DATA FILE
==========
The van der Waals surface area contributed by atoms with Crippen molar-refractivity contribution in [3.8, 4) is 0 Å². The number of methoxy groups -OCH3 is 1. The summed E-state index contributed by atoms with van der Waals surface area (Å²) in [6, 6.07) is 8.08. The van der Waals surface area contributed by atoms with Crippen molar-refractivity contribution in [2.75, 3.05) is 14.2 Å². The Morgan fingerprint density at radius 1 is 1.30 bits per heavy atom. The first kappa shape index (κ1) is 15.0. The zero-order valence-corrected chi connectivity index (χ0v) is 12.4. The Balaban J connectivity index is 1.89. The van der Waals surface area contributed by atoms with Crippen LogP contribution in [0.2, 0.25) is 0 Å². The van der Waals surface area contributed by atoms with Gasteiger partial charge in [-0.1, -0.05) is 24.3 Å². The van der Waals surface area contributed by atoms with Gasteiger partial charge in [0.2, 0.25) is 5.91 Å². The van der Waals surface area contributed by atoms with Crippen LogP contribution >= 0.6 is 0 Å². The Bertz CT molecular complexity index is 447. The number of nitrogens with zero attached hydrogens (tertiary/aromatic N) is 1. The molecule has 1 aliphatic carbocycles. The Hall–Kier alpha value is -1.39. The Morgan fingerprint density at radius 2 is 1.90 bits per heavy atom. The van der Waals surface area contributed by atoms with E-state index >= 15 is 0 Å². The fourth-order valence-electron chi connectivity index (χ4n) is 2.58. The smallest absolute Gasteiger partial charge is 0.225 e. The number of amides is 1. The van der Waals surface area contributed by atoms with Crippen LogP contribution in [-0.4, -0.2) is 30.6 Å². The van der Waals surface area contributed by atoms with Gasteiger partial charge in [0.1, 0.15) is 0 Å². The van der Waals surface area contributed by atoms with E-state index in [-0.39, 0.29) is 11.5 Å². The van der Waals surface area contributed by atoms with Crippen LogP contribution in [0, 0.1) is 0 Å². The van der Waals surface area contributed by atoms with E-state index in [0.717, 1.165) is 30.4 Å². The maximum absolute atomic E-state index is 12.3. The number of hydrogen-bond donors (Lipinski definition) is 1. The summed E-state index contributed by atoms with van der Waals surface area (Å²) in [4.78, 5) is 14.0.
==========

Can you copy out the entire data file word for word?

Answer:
The van der Waals surface area contributed by atoms with Crippen molar-refractivity contribution in [3.8, 4) is 0 Å². The number of methoxy groups -OCH3 is 1. The summed E-state index contributed by atoms with van der Waals surface area (Å²) in [6, 6.07) is 8.08. The van der Waals surface area contributed by atoms with Crippen molar-refractivity contribution in [2.75, 3.05) is 14.2 Å². The Morgan fingerprint density at radius 1 is 1.30 bits per heavy atom. The first kappa shape index (κ1) is 15.0. The zero-order valence-corrected chi connectivity index (χ0v) is 12.4. The Balaban J connectivity index is 1.89. The van der Waals surface area contributed by atoms with Crippen LogP contribution in [0.2, 0.25) is 0 Å². The van der Waals surface area contributed by atoms with Gasteiger partial charge in [-0.1, -0.05) is 24.3 Å². The van der Waals surface area contributed by atoms with Gasteiger partial charge in [0.2, 0.25) is 5.91 Å². The van der Waals surface area contributed by atoms with Crippen LogP contribution >= 0.6 is 0 Å². The Bertz CT molecular complexity index is 447. The number of nitrogens with zero attached hydrogens (tertiary/aromatic N) is 1. The molecule has 1 aliphatic carbocycles. The Hall–Kier alpha value is -1.39. The Morgan fingerprint density at radius 2 is 1.90 bits per heavy atom. The van der Waals surface area contributed by atoms with E-state index >= 15 is 0 Å². The fourth-order valence-electron chi connectivity index (χ4n) is 2.58. The smallest absolute Gasteiger partial charge is 0.225 e. The number of amides is 1. The van der Waals surface area contributed by atoms with Crippen LogP contribution in [-0.4, -0.2) is 30.6 Å². The van der Waals surface area contributed by atoms with Gasteiger partial charge in [0.1, 0.15) is 0 Å². The van der Waals surface area contributed by atoms with E-state index in [-0.39, 0.29) is 11.5 Å². The van der Waals surface area contributed by atoms with Crippen LogP contribution in [0, 0.1) is 0 Å². The van der Waals surface area contributed by atoms with E-state index in [0.717, 1.165) is 30.4 Å². The maximum absolute atomic E-state index is 12.3. The number of hydrogen-bond donors (Lipinski definition) is 1. The summed E-state index contributed by atoms with van der Waals surface area (Å²) in [4.78, 5) is 14.0.